Monday, February 23, 2015

Don't Drive Around in a Horseless Carriage, and Don't Automate Manual Tests!

One of the memes doing the rounds these days is that automated testing isn’t different from manual testing, and in fact, you should simplify by thinking of these two modes of quality measurement in the same way.

That way of thinking is very self-limiting and therefore expensive. I will illustrate this with an analogy.

Back in the 1890’s, this was a stylish way to get around:

Then, this happened:

And, people could ride this:


Notice some things about this gasoline-powered car:

The rear wheels are bigger than the front.

One steers the thing with a tiller.

It looks a lot like the horse-drawn buggy that woman is driving, doesn’t it?

But, when people say you should think of automated tests just like manual tests, and even say that the word “automation” should be removed as a meaningless identifier, they’re well-intentioned, but the real consequence of what they’re saying is that they want you to get around town in something like this motorcar from a century ago.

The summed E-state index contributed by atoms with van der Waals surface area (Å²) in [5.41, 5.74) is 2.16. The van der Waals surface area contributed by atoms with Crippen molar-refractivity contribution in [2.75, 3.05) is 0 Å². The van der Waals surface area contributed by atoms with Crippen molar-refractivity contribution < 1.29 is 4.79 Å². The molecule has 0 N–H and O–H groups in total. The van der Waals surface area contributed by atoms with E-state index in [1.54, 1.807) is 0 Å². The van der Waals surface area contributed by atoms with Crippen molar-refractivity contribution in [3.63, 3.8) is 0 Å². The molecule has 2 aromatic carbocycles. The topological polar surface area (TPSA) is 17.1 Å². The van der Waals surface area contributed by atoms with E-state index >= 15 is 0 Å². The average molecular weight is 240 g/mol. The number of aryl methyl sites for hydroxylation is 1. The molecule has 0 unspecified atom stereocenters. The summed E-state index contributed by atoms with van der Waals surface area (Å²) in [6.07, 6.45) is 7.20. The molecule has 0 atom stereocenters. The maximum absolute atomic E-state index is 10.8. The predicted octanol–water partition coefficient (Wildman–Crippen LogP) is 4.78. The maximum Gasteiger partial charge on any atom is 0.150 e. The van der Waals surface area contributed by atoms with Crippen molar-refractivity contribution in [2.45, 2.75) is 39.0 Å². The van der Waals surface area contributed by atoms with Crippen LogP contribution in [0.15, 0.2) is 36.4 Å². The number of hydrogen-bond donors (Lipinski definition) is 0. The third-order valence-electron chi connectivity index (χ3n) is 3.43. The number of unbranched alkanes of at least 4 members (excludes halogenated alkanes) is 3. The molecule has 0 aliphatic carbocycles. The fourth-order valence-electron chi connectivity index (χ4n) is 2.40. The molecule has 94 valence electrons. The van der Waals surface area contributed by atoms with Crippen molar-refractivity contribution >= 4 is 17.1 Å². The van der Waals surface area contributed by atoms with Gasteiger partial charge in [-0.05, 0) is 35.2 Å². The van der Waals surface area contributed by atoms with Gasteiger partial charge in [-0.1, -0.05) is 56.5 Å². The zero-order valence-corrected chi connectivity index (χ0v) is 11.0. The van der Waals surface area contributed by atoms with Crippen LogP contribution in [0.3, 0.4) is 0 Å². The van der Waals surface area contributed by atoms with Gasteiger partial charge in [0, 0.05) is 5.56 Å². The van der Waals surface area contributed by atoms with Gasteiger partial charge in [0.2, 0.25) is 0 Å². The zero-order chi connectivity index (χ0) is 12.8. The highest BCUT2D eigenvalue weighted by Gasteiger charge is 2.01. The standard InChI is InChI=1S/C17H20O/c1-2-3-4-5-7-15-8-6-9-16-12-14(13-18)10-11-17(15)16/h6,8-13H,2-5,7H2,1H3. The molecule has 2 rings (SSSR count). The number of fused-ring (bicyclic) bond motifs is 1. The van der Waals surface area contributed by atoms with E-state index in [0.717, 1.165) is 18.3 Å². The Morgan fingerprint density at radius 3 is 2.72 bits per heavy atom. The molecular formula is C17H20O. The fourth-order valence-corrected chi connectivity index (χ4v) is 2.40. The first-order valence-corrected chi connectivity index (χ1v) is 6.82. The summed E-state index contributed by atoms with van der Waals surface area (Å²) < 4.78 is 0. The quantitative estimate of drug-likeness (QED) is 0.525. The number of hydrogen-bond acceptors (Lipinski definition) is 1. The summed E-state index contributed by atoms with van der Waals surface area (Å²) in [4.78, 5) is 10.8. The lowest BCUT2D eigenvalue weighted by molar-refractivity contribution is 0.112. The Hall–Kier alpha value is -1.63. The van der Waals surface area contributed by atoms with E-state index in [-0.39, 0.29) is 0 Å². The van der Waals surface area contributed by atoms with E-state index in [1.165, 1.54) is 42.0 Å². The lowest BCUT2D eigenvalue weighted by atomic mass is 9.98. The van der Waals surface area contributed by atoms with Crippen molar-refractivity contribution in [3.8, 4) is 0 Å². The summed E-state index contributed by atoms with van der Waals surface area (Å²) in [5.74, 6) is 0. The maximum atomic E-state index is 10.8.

Meanwhile, what you really want to be driving is something like this Tesla Model S:


In the last century, people have figured out that with modern infrastructure in modern society, it doesn’t make sense to drive around in something that looks like a horse belongs in front of it.

I submit that it’s time to do test automation that’s optimized for automated processes, and not approach it as if it were the same as manual testing.

The Atomic Check pattern, the least dependent pattern in the MetaAutomation pattern language, does exactly this. To learn more, check out other entries in this blog or see my book on MetaAutomation on Amazon.


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